October 26, 2016 Edition 
Harnessing the Power of Technology (Now what do I do with it?!)
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Mercy Every Minute   

The Wuehler Family
From the July 20, 2016, Edition of THM:

As I sit in a hotel room in Colorado this morning, I have been texting my 13-year-old, snapchatting my 21-year-old, and watching my kids cook in California through a camera that is connected to my phone. I can send my boarding pass to my phone, find my way to the airport through a GPS system, and edit for TOS magazine virtually.
Technology is allowing me to continue to stay productive and connected. It's a beautiful thing.
BUT . . . it can be extremely dangerous to children, and it can waste your own valuable time that you can never get back.
This plugged-in generation has access to everything imaginable under the sun: good and bad. As the days grow more evil, so do the technology and the evil it produces. (Here are some guidelines our family has adopted.)
Technology is helpful and saves us time when we use it for research, education, work, and staying connected to family. But when it becomes an escape from those things that are waiting to be done or children waiting to interact in real life with you, then it wastes precious time. Sometimes we just have to say, "No!" to the technology that beckons us in order to ensure the best and highest use of our time. We need to be good stewards of the hours in the day that God has given us.
Moms - set time limits, not only for your kids, but for yourself. Instead of interacting with a screen, put it down and look at your children. Listen to them. Teach them by example. We have kids who grow up with their faces stuck in front of screens because they have learned by our example, or we have failed to set limits or guidelines.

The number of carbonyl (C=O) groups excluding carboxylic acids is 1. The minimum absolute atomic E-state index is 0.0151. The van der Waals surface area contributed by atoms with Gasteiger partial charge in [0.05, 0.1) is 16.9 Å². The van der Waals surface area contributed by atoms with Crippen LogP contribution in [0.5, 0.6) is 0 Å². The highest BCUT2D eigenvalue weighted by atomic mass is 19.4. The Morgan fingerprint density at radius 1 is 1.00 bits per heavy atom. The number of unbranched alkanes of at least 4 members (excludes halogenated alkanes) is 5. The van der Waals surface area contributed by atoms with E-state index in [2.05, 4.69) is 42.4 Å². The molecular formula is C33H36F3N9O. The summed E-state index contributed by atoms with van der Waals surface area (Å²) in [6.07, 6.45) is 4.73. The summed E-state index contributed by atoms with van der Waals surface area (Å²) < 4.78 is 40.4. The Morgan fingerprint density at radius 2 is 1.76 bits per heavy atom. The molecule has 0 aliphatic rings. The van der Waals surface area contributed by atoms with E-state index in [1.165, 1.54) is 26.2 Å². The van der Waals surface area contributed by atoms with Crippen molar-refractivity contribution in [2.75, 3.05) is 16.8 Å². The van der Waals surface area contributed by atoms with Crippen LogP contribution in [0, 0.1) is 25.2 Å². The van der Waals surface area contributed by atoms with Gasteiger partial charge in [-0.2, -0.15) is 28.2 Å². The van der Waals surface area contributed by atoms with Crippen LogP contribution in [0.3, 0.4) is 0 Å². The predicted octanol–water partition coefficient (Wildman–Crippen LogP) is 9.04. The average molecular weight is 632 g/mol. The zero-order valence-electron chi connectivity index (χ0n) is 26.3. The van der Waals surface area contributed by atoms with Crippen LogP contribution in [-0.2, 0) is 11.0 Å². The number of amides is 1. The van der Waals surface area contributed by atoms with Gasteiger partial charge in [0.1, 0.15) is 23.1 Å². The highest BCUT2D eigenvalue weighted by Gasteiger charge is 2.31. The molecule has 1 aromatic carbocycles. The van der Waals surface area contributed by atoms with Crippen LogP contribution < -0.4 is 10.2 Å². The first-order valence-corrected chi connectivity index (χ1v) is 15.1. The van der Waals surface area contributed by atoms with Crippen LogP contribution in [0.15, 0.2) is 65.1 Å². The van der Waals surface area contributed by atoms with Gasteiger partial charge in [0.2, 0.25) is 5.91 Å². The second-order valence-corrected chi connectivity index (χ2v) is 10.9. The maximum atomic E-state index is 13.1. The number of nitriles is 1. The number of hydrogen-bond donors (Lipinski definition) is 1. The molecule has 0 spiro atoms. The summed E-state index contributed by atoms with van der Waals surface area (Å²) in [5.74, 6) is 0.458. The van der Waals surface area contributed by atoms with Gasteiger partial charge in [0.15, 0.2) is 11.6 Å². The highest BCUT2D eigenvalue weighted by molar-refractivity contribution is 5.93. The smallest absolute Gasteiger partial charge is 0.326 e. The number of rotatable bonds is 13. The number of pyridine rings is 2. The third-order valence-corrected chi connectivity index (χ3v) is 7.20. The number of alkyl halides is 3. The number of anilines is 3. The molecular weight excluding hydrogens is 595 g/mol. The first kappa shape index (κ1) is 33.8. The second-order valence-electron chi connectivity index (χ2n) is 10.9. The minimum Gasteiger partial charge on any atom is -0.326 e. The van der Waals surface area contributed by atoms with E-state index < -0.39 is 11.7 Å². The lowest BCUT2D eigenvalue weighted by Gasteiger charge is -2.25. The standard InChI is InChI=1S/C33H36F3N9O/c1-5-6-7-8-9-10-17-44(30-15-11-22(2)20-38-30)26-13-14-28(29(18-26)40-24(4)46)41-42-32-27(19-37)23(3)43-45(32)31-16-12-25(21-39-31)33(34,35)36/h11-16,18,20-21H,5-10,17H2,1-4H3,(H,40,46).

It is super easy to check out of real life for the momentary pleasure of technology in all its forms. Tragically, we could let another day go by where we haven't done something for the spiritual life of the home. Before you pick up that phone, handheld device, or get on that computer, ask yourself if you've done the most important thing of plugging yourself and your children into Jesus Christ and His Word.
Take control of the technology. Let's do what Ephesians 5:16 says and, "See then that ye walk circumspectly, not as fools, but as wise, redeeming the time, because the days are evil."
Did you know you can see all of our past Homeschool Minutes? Here are some archived Homeschool Minutes on the subject of technology:


Prepare students for the digital age! Learn to use a computer and office-style applications or code websites, video games, and apps at  

Raising Real Men    
Do you have a technology strategy for your homeschool?

We spend our vacations near a lake. We know accidents can happen, and sometimes we see a snake in the water. How should we respond?

We could move to the desert and avoid all the dangers--and all the benefits--of large bodies of water.

We could just tell the kids don't go too deep, and then turn them loose, and hope for the best.

Or we could teach them to swim; make sure they wear a life jacket in the canoe, and recognize (and avoid) a poisonous snake when they see it!

Your family's technology strategy is the same way. You can avoid it, ignore it, or train your kids to be wise about it. Here's the approach we developed as our oldest kids grew to adulthood:

Media and especially the Internet are gateways to a big city. There are museums, libraries, and concert halls; there are gambling dens, crooks, and a red light district, too. Or if you like the lake analogy, it's like a big pond with cool water, canoes, and sunsets, but also water-skiers, broken bottles, and snakes.